The first word that comes to my mind about Tramp is “heavy”. Tramp is a really heavy story. Lydia Montgomery is the highest-paid escort in her well-to-do California town. She has very strict rules for herself and as long as she follows her rules, she can get through life. She separates her two identities – Lydia is the girl who grew up with a stripper and a drug addict for a mother, and Cara is the $2000 per hour call girl who services many of the most powerful and connected men in Grand Haven.
Lydia is able to keep her life neatly compartmentalized until she meets Talent Ridge, and the feelings she develops for him throw her completely off balance. The walls between her two identities start to break apart, and it nearly drives her over the edge.
Lydia has told herself her she is nothing like her mother, who died a junkie, broke and alone, but she has, in fact, followed in her mother’s footsteps. True, she has money, and the safety that comes with working with only well-vetted clients through her exclusive agency, but in the end she sells her body the very same way her mother did. She can’t forgive herself for that. Even though she understands that her background didn’t leave her with many choices, the level of self-loathing she experiences is heart-wrenching. The main reason she resists any sort of relationship with Talent is because she believes down to her very bones, that she is not good enough for him. That she’s nothing more than a prostitute and he could never love her.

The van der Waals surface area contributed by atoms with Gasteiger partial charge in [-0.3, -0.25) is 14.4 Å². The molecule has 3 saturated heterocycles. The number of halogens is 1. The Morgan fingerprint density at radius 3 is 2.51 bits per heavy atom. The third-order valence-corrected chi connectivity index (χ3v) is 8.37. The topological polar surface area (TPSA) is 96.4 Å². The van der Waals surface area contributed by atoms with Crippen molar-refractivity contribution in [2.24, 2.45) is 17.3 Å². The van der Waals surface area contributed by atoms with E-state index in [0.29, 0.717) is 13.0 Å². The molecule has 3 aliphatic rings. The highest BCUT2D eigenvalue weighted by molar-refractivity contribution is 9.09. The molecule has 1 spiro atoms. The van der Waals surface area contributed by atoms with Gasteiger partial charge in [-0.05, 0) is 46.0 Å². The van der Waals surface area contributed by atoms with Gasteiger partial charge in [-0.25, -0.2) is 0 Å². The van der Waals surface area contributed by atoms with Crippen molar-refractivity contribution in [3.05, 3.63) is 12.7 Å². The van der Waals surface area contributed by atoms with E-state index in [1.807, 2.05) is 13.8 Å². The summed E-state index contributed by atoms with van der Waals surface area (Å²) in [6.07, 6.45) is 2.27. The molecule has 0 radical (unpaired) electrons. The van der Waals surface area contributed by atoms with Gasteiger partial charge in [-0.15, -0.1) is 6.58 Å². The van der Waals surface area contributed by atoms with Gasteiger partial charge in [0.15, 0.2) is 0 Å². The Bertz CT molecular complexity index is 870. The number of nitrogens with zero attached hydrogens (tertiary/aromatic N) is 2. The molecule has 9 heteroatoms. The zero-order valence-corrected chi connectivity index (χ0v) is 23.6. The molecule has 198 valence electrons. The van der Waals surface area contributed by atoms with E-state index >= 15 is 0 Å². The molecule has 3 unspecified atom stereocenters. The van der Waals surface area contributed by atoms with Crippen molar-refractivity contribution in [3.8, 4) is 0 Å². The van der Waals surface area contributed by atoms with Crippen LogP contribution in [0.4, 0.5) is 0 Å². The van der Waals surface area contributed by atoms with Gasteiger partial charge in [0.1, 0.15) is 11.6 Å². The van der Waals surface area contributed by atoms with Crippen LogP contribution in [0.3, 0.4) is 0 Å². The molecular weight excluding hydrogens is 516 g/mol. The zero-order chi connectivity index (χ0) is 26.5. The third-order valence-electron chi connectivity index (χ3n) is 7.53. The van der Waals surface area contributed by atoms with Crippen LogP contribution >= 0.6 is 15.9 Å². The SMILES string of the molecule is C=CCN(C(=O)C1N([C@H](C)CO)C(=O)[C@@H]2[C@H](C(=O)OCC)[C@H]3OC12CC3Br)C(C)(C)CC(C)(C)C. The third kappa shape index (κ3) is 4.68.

I found that Tramp was less a romance story, and more a story of self-discovery, forgiveness and learning to love oneself. Because the story is told only from Lydia’s perspective, we don’t get a great understanding of Talent’s motivations or thoughts. The story is Lydia’s story, not so much Lydia and Talent’s story. While the book was definitely dark and hard to read at times, it gripped my attention right through to the end. Even though I tend to avoid a lot of dark stories it, I plan to read the second book in the series. Harlot is the story of a younger call-girl whom Lydia initiates into the lifestyle. I think Camilla’s story will be just as dark as Lydia’s, but it should be just as satisfying to watch her get her happily ever after.